I've been thinking about Americanism and its legacy, especially as described by Mr. Likoudis in the Wanderer article below this post.
I think we've reached an especially low point in the Catholic Church in America today. Never, thanks to the Scandal, has the Church been in less esteem than it is now, and this despite a concerted effort to make Catholicism seem just like Protestantism in every respect possible by some previous generations of Catholic leaders.
The Catholic Church in America remains a target of ridicule by politicians, comedians, and the general public; the Scandal has given her detractors a sad amount of terrible ammunition, and the fact that the lives, habits, practices, etc. of Catholics is virtually indistinguishable from that of anyone else in America, not excluding the atheist and the irreligious.
Meanwhile, forces on the left are actively pushing and promoting a definition of "Catholic" that means a person who rejects the Church's teachings especially in areas of sexual morality, including contraception, abortion, divorce, homosexual activity, premarital sex, the distribution of condoms to the third world, and so on. This definition of "Catholic" is wrong, and utterly meaningless, but to the world the only sort of Catholic who can be called good is the one who is willing to turn his or her back on the Church for reasons of political expediency, personal immorality, or some combination of the two.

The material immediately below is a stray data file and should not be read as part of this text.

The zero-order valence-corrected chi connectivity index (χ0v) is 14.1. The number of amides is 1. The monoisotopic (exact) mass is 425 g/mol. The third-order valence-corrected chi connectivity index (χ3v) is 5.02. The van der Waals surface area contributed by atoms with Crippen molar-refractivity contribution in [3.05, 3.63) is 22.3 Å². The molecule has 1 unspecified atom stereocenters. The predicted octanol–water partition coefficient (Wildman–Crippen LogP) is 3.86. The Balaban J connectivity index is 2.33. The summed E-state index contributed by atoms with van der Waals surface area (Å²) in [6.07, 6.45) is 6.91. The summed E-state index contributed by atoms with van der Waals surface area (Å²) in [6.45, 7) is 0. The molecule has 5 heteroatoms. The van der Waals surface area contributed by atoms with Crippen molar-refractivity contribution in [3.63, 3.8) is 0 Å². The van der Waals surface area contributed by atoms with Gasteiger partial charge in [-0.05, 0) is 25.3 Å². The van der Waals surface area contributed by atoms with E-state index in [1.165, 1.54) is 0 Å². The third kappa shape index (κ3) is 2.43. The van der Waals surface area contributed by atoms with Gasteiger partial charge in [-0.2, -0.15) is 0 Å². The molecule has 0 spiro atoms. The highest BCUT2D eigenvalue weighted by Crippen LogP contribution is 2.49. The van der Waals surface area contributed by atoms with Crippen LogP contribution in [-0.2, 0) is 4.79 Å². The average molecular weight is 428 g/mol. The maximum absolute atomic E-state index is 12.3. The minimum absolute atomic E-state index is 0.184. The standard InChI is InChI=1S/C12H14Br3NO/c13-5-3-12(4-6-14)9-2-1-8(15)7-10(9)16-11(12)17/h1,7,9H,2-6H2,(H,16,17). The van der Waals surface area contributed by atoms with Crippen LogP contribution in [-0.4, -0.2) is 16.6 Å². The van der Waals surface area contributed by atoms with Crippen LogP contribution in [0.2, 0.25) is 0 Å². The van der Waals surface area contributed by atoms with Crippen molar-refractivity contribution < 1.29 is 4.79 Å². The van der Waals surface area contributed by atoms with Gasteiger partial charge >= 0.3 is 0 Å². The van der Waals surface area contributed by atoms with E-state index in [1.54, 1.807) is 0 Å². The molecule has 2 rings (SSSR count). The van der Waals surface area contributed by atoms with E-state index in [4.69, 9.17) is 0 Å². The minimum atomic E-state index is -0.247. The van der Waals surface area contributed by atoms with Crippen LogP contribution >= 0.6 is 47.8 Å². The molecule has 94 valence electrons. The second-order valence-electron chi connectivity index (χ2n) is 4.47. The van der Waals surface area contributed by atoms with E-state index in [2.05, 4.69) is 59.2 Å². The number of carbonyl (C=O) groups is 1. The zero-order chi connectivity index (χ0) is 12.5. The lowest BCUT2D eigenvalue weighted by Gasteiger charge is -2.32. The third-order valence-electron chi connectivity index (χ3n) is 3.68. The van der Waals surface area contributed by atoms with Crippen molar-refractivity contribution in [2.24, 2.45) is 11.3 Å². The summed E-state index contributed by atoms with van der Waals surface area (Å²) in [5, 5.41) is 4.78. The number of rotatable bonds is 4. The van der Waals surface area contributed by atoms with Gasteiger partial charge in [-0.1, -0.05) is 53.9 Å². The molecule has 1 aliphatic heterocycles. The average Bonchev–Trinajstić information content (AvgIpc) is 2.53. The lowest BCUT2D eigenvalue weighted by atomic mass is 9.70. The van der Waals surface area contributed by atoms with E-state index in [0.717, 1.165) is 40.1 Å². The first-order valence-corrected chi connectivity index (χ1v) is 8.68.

Nevertheless, this is a time of great hope for Catholics in America.
Why? Because those who seek to be Catholic today are those who embrace the Church in her totality, not those who pick and choose among her teachings to satisfy their own desires. The young are rediscovering devotions and prayers an older generation tried to discard; as misguided 1970s architecture and music begin to fray at the edges and crumble, the faint glimmerings of a renaissance of Catholic art and music can be seen on the horizon. Perhaps it is a mirage, but it's been a long time since that horizon held any vista other than that of the heavy pall of an unfortunate felt banner, so it's not, perhaps, premature to be excited about the possibilities.
If one thing has become increasingly clear, it's that American Catholics are called to be both--to be Catholic, fully and authentically, and to be American in the light of that faith. We are not supposed to subjugate our faith and enervate it, under the mistaken impression that our American citizenship demands it; to do so is to be much less fully Catholic, but also much less authentically American, than our forbears who sometimes had a clearer notion of what it meant to be both.